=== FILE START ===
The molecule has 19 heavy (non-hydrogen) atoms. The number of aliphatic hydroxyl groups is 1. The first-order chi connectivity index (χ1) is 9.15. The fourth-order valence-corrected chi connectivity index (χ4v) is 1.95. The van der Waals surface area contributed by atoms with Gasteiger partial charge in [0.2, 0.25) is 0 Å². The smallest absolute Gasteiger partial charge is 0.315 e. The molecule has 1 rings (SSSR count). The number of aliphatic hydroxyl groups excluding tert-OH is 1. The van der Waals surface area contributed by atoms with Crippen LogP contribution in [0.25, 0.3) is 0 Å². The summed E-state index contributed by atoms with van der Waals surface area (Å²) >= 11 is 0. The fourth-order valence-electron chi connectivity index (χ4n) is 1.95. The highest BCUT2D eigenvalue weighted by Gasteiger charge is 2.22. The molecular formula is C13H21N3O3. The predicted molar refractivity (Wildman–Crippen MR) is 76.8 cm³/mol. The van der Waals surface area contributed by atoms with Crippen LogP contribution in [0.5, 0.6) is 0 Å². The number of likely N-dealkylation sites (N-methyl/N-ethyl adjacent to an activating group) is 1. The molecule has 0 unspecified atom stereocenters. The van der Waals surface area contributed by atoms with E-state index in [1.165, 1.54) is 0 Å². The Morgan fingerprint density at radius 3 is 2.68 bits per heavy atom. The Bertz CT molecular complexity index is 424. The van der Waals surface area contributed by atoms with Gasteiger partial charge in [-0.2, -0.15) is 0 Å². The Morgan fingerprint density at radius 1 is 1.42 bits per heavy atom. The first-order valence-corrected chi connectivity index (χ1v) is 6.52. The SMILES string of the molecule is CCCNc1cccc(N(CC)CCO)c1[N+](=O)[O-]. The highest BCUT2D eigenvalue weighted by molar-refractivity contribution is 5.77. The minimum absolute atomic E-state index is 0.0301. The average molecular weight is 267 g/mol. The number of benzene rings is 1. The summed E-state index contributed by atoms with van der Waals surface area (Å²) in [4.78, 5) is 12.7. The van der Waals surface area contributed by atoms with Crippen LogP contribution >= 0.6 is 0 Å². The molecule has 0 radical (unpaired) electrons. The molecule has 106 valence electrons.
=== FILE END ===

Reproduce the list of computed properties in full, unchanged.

The molecule has 19 heavy (non-hydrogen) atoms. The number of aliphatic hydroxyl groups is 1. The first-order chi connectivity index (χ1) is 9.15. The fourth-order valence-corrected chi connectivity index (χ4v) is 1.95. The van der Waals surface area contributed by atoms with Gasteiger partial charge in [0.2, 0.25) is 0 Å². The smallest absolute Gasteiger partial charge is 0.315 e. The molecule has 1 rings (SSSR count). The number of aliphatic hydroxyl groups excluding tert-OH is 1. The van der Waals surface area contributed by atoms with Crippen LogP contribution in [0.25, 0.3) is 0 Å². The summed E-state index contributed by atoms with van der Waals surface area (Å²) >= 11 is 0. The fourth-order valence-electron chi connectivity index (χ4n) is 1.95. The highest BCUT2D eigenvalue weighted by Gasteiger charge is 2.22. The molecular formula is C13H21N3O3. The predicted molar refractivity (Wildman–Crippen MR) is 76.8 cm³/mol. The van der Waals surface area contributed by atoms with Crippen LogP contribution in [0.5, 0.6) is 0 Å². The number of likely N-dealkylation sites (N-methyl/N-ethyl adjacent to an activating group) is 1. The molecule has 0 unspecified atom stereocenters. The van der Waals surface area contributed by atoms with E-state index in [1.165, 1.54) is 0 Å². The Morgan fingerprint density at radius 3 is 2.68 bits per heavy atom. The Bertz CT molecular complexity index is 424. The van der Waals surface area contributed by atoms with Gasteiger partial charge in [-0.2, -0.15) is 0 Å². The Morgan fingerprint density at radius 1 is 1.42 bits per heavy atom. The first-order valence-corrected chi connectivity index (χ1v) is 6.52. The SMILES string of the molecule is CCCNc1cccc(N(CC)CCO)c1[N+](=O)[O-]. The highest BCUT2D eigenvalue weighted by molar-refractivity contribution is 5.77. The minimum absolute atomic E-state index is 0.0301. The average molecular weight is 267 g/mol. The number of benzene rings is 1. The summed E-state index contributed by atoms with van der Waals surface area (Å²) in [4.78, 5) is 12.7. The van der Waals surface area contributed by atoms with Crippen LogP contribution >= 0.6 is 0 Å². The molecule has 0 radical (unpaired) electrons. The molecule has 106 valence electrons.